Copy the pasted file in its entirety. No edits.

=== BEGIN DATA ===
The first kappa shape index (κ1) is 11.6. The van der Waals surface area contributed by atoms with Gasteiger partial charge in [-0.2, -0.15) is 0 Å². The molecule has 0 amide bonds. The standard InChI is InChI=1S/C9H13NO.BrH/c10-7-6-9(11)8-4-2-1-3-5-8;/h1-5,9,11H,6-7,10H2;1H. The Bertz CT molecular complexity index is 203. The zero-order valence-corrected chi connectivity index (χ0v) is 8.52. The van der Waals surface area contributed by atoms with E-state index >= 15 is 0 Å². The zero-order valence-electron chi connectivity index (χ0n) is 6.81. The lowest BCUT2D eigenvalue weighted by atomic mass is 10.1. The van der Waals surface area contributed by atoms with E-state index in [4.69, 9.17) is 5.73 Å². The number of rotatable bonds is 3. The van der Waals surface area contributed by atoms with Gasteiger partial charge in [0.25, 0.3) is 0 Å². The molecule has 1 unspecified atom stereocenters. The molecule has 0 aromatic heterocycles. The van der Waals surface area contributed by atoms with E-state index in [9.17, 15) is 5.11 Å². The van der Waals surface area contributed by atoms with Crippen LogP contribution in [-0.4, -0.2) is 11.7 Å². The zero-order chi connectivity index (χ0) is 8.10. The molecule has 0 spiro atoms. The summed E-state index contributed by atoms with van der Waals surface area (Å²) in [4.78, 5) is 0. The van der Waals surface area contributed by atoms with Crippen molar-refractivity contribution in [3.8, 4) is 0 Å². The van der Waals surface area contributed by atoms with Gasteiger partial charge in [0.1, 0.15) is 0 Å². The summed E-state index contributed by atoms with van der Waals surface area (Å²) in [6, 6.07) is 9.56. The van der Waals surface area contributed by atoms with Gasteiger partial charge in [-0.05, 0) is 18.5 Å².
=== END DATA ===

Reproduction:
The first kappa shape index (κ1) is 11.6. The van der Waals surface area contributed by atoms with Gasteiger partial charge in [-0.2, -0.15) is 0 Å². The molecule has 0 amide bonds. The standard InChI is InChI=1S/C9H13NO.BrH/c10-7-6-9(11)8-4-2-1-3-5-8;/h1-5,9,11H,6-7,10H2;1H. The Bertz CT molecular complexity index is 203. The zero-order valence-corrected chi connectivity index (χ0v) is 8.52. The van der Waals surface area contributed by atoms with E-state index >= 15 is 0 Å². The zero-order valence-electron chi connectivity index (χ0n) is 6.81. The lowest BCUT2D eigenvalue weighted by atomic mass is 10.1. The van der Waals surface area contributed by atoms with E-state index in [4.69, 9.17) is 5.73 Å². The number of rotatable bonds is 3. The van der Waals surface area contributed by atoms with Gasteiger partial charge in [0.25, 0.3) is 0 Å². The molecule has 1 unspecified atom stereocenters. The molecule has 0 aromatic heterocycles. The van der Waals surface area contributed by atoms with E-state index in [9.17, 15) is 5.11 Å². The van der Waals surface area contributed by atoms with Crippen LogP contribution in [-0.4, -0.2) is 11.7 Å². The zero-order chi connectivity index (χ0) is 8.10. The molecule has 0 spiro atoms. The summed E-state index contributed by atoms with van der Waals surface area (Å²) in [4.78, 5) is 0. The van der Waals surface area contributed by atoms with Crippen molar-refractivity contribution in [3.8, 4) is 0 Å². The van der Waals surface area contributed by atoms with Gasteiger partial charge in [0.1, 0.15) is 0 Å². The summed E-state index contributed by atoms with van der Waals surface area (Å²) in [6, 6.07) is 9.56. The van der Waals surface area contributed by atoms with Gasteiger partial charge in [-0.05, 0) is 18.5 Å².